So, for that matter, were some of the Graham-Newman trades. See for example the cocoa bean/common stock arbitrage in "Living La Vida Cocoa: Warren Buffett, Berkshire Hathaway and the Chocolate Wars (BRK.A; BRK.B; CBY; KFT; HSY)", it pretty much puts the lie to the Efficient Market Hypothesis.
Warren Buffett now manages billions of dollars. He needs big ideas. Small ideas are no good to him. And he buys businesses for keeps. Would he do the same thing if he was starting over today? Or would he do the same things he did when he ran his partnership?
Someone who reads my articles sent me this email:
In the last Berkshire meeting somebody asked: “I am 26. If you were me and had the chance to start over, what areas would you like to get into and do you think that my generation has the same number of opportunities as yours?” Warren: “I think you have all types of opportunities. I would very much do what I did, start earlier, and do it a little better. I would try to develop an audited record of performance as early as I could. I would try to get something a lot more interesting, buying companies to keep. I establish relationships with people, I want to be for keeps. That’s been enormously satisfying, but it takes some capital to get into that business. I built it through managing money for myself and others. I would get past that as fast as I could then buy businesses, then spend the rest of my life doing it.”
When he said: “I would get past that as fast as I could then buy businesses” (seems like he doesn’t enjoy managing money that much), I understand it as I would buy net-nets until I got enough money to buy a business that would let me snowball. Is that what you think?
No. That’s not exactly what I think. Net-nets can snowball. You just have to keep flipping them. And not everything Buffett did in his partnership years was a net-net. He owned a lot of Disney (DIS). And he bet huge on American Express (AXP).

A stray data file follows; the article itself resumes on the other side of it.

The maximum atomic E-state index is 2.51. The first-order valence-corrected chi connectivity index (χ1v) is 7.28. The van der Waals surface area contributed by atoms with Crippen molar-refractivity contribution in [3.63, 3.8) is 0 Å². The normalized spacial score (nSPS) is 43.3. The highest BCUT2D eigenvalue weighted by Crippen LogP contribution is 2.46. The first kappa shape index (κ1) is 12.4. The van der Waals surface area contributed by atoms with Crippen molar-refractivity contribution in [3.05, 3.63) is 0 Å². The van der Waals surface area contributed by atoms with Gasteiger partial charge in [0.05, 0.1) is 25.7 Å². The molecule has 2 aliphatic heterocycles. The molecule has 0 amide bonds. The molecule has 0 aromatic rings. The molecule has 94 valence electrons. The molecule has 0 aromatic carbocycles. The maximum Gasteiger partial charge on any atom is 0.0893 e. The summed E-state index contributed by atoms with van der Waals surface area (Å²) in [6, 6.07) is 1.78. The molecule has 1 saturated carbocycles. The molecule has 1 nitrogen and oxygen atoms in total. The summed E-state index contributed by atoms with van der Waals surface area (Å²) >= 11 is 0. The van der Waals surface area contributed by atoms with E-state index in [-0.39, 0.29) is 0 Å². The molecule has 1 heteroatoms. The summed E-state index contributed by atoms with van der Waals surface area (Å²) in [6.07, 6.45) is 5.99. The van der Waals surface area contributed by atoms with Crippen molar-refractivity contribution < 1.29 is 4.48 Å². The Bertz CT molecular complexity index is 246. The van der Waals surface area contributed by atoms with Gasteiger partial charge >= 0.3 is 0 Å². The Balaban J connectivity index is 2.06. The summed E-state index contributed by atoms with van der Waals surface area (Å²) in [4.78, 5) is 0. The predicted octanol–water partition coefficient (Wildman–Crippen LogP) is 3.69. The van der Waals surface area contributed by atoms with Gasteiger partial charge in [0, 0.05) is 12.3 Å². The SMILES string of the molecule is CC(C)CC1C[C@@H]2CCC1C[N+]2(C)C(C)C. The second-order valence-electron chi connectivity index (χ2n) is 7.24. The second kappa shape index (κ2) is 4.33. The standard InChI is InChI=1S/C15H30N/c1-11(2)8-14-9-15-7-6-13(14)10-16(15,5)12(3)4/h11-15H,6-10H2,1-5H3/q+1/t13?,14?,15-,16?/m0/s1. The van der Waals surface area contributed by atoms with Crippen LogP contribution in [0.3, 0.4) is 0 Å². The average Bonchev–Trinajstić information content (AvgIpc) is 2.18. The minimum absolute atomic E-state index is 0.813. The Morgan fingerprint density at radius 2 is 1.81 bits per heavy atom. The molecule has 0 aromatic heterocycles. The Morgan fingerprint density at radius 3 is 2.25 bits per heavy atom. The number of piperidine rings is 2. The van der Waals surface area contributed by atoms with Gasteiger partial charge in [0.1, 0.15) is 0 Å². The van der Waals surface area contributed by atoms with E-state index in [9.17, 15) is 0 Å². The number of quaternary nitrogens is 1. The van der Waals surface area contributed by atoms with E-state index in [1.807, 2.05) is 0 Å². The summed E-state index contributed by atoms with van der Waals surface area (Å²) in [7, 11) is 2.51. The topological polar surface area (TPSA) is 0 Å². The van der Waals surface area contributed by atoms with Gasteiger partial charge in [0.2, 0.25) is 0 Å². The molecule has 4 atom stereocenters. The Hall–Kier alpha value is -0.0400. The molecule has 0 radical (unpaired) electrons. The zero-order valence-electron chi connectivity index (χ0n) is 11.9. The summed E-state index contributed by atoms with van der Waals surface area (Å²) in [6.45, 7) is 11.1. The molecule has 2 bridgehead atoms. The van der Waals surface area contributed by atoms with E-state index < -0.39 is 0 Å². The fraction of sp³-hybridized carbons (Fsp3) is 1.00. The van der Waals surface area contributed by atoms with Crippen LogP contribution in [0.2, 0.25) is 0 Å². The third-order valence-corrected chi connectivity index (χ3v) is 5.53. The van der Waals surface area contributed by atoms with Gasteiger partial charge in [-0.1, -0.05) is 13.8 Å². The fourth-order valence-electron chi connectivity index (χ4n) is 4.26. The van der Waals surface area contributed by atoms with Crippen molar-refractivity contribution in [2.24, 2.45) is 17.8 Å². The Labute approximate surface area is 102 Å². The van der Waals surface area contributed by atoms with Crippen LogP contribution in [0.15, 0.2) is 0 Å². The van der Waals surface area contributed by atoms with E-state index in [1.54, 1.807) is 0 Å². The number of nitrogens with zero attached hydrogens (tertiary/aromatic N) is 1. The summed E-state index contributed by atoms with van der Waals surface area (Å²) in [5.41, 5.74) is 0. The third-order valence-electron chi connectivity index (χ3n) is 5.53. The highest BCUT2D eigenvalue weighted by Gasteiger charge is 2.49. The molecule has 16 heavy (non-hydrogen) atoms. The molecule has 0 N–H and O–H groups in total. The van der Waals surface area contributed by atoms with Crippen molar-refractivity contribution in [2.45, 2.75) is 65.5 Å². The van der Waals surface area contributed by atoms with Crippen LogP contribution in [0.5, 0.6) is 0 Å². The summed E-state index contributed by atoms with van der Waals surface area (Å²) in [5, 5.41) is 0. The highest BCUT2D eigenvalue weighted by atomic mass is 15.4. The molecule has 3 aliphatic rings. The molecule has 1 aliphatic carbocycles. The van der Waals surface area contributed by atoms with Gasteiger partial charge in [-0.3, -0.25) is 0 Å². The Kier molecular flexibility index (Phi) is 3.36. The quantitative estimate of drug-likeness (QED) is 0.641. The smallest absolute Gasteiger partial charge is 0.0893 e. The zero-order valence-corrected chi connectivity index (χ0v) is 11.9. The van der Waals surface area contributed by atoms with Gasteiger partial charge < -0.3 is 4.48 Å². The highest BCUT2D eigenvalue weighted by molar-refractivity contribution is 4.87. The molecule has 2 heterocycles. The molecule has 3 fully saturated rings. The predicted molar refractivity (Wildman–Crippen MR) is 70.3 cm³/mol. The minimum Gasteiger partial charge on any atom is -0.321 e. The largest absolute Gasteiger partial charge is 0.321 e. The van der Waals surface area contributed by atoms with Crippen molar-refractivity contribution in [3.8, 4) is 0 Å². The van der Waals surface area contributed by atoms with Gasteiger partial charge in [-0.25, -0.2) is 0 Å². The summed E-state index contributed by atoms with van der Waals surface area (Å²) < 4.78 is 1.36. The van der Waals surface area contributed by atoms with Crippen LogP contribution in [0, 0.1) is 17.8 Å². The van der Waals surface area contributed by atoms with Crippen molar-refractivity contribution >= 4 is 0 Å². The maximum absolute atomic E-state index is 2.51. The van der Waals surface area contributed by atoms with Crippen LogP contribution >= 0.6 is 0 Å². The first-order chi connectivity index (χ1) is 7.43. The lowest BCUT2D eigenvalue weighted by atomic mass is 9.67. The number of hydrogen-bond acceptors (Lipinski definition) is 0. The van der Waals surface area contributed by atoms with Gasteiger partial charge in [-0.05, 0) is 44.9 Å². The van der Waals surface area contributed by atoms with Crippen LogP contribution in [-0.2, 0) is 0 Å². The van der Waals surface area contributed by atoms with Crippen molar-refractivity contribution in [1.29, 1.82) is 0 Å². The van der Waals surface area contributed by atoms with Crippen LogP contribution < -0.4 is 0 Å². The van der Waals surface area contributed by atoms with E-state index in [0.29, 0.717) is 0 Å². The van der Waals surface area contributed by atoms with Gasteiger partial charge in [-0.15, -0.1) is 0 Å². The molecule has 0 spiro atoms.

Warren Buffett was trained by Ben Graham. Ben Graham ran a fund called Graham-Newman. And Graham-Newman didn’t just do net-nets. In fact, if you look at the portfolio of Graham-Newman the top heaviness of the portfolio would surprise you. Graham-Newman bought everything it thought was a bargain. So it had an insane number of stocks.
The median position size was tiny. But there were often about five stocks or so at the top of the portfolio that were big. Never as big as what Buffett would later do. But they were big.
Some were special situations. But others were controlled companies. Graham-Newman did a little capital redeployment. Kind of what might be called activism today. And that had an influence on Buffett. Although I think he learned from others by watching them in his partnership years.
Buffett doesn’t mean net-nets don’t snowball. He really didn’t buy many companies at all until after the partnership years. So, we’re talking about 15 years of just investing in stocks – not buying whole companies.
That’s the part Buffett would shorten. You said it sounded like he didn’t like managing other people’s money. That’s true. He quit that. And you can tell in the last letters he wrote during the partnership that he loved owning businesses. He loved the idea of Berkshire Hathaway (BRK.A)(BRK.B). He loved businesses as enduring things rather than stocks you flipped.
But there’s a lot of money in flipping stocks. And he made a lot of money flipping stocks. Both Graham-Newman (where Buffett trained) and the Buffett partnership made money by getting in and out of some stocks in a couple years at big gains. That is a good way to make money....MORE